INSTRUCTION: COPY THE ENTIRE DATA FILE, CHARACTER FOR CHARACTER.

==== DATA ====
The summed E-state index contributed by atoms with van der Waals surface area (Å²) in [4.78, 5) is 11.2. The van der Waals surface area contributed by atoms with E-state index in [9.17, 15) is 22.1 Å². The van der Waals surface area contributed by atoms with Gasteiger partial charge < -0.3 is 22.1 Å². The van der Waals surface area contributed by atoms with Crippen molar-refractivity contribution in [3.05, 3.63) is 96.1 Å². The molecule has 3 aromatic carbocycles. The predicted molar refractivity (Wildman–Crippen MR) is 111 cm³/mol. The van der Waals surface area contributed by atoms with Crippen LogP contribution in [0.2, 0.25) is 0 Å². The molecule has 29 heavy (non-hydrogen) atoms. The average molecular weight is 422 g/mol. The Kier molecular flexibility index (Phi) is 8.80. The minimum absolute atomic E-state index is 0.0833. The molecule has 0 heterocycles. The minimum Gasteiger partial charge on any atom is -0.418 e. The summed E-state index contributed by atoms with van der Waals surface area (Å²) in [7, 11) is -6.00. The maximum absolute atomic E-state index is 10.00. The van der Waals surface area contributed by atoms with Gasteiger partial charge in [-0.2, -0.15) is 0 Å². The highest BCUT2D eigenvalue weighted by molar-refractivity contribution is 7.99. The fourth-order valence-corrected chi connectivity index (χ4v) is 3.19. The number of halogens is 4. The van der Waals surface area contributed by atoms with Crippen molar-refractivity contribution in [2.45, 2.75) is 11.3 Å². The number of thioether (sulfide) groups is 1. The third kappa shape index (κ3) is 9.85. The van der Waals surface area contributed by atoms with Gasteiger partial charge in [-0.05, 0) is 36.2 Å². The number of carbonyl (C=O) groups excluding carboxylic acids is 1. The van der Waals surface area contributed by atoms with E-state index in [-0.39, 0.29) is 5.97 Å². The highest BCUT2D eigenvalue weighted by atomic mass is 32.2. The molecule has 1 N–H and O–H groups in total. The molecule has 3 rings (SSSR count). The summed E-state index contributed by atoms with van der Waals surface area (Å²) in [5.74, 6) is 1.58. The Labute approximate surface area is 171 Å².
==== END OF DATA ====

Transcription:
The summed E-state index contributed by atoms with van der Waals surface area (Å²) in [4.78, 5) is 11.2. The van der Waals surface area contributed by atoms with E-state index in [9.17, 15) is 22.1 Å². The van der Waals surface area contributed by atoms with Gasteiger partial charge < -0.3 is 22.1 Å². The van der Waals surface area contributed by atoms with Crippen molar-refractivity contribution in [3.05, 3.63) is 96.1 Å². The molecule has 3 aromatic carbocycles. The predicted molar refractivity (Wildman–Crippen MR) is 111 cm³/mol. The van der Waals surface area contributed by atoms with Crippen LogP contribution in [0.2, 0.25) is 0 Å². The molecule has 29 heavy (non-hydrogen) atoms. The average molecular weight is 422 g/mol. The Kier molecular flexibility index (Phi) is 8.80. The minimum absolute atomic E-state index is 0.0833. The molecule has 0 heterocycles. The minimum Gasteiger partial charge on any atom is -0.418 e. The summed E-state index contributed by atoms with van der Waals surface area (Å²) in [7, 11) is -6.00. The maximum absolute atomic E-state index is 10.00. The van der Waals surface area contributed by atoms with Gasteiger partial charge in [-0.2, -0.15) is 0 Å². The highest BCUT2D eigenvalue weighted by molar-refractivity contribution is 7.99. The fourth-order valence-corrected chi connectivity index (χ4v) is 3.19. The number of halogens is 4. The van der Waals surface area contributed by atoms with Crippen molar-refractivity contribution in [2.45, 2.75) is 11.3 Å². The number of thioether (sulfide) groups is 1. The third kappa shape index (κ3) is 9.85. The van der Waals surface area contributed by atoms with Gasteiger partial charge in [-0.05, 0) is 36.2 Å². The number of carbonyl (C=O) groups excluding carboxylic acids is 1. The van der Waals surface area contributed by atoms with E-state index in [-0.39, 0.29) is 5.97 Å². The highest BCUT2D eigenvalue weighted by atomic mass is 32.2. The molecule has 1 N–H and O–H groups in total. The molecule has 3 rings (SSSR count). The summed E-state index contributed by atoms with van der Waals surface area (Å²) in [5.74, 6) is 1.58. The Labute approximate surface area is 171 Å².